Research Fellows Directory
Dr Tom Coates
Imperial College London
My research lies at the boundary between mathematics and physics. I use ideas from string theory to solve problems in geometry, and I use methods from geometry and topology (the "science of shape") to test mathematical predictions from string theory.
One of the most fundamental questions in science today is "can we find laws of physics that work for both very large and very small objects at the same time?" At the moment we have a fantastically-accurate theory to describe objects of the size of planets and larger --- this is Einstein's General Theory of Relativity --- and we also have a very good description of objects the size of atoms and smaller --- this is Quantum Field Theory. But these two theories are incompatible, and a central problem in physics is to find a theory that will encompass both tiny and huge objects at the same time. The leading candidate for such a theory is String Theory, which is based on the notion that subatomic particles are made up of tiny vibrating loops called strings. Different vibrations of the loops give rise to different types of particles (electrons, quarks, etc), in much the same way as different vibrations of a violin string give rise to different musical notes.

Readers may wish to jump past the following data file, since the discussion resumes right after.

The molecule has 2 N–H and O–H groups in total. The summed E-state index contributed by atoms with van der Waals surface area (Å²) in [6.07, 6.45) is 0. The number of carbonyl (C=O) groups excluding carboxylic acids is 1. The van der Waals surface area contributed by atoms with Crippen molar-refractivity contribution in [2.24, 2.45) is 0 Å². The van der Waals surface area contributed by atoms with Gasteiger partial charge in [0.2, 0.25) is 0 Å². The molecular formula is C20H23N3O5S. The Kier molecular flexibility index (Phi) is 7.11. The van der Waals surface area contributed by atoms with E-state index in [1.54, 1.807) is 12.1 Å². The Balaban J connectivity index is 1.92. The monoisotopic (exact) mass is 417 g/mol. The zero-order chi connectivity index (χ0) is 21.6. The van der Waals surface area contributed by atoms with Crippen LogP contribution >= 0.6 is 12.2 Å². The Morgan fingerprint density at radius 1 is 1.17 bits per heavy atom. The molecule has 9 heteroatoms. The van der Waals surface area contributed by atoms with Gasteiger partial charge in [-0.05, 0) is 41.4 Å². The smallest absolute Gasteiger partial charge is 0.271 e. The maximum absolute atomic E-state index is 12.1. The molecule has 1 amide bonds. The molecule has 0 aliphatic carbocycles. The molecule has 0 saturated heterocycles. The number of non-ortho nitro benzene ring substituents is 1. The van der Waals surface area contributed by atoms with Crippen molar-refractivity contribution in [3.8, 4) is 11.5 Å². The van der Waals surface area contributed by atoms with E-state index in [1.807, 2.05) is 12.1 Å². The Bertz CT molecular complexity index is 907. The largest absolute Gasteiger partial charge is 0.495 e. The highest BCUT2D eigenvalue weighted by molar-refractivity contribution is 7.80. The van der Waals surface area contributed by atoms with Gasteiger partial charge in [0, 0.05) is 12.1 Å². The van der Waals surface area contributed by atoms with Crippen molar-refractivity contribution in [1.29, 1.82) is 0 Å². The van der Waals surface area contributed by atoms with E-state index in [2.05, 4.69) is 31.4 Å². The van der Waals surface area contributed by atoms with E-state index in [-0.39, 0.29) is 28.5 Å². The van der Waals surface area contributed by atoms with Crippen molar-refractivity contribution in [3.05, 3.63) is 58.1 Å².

At the moment we cannot build particle accelerators that are powerful enough to test string theory. But we can do "mathematical experiments" to test mathematical consequences of string theory. This is part of my research; the other part uses insights from string theory to tackle long-standing questions in pure mathematics.
This is fundamental research, and it is not yet clear what technological advances will come from a deeper understanding of string theory. But since, for example, the computer revolution relies in an essential way on Quantum Field Theory (which is an earlier attempt to understand the fundamental laws of physics) it is likely that a new understanding of fundamental physical law will have profound technological consequences.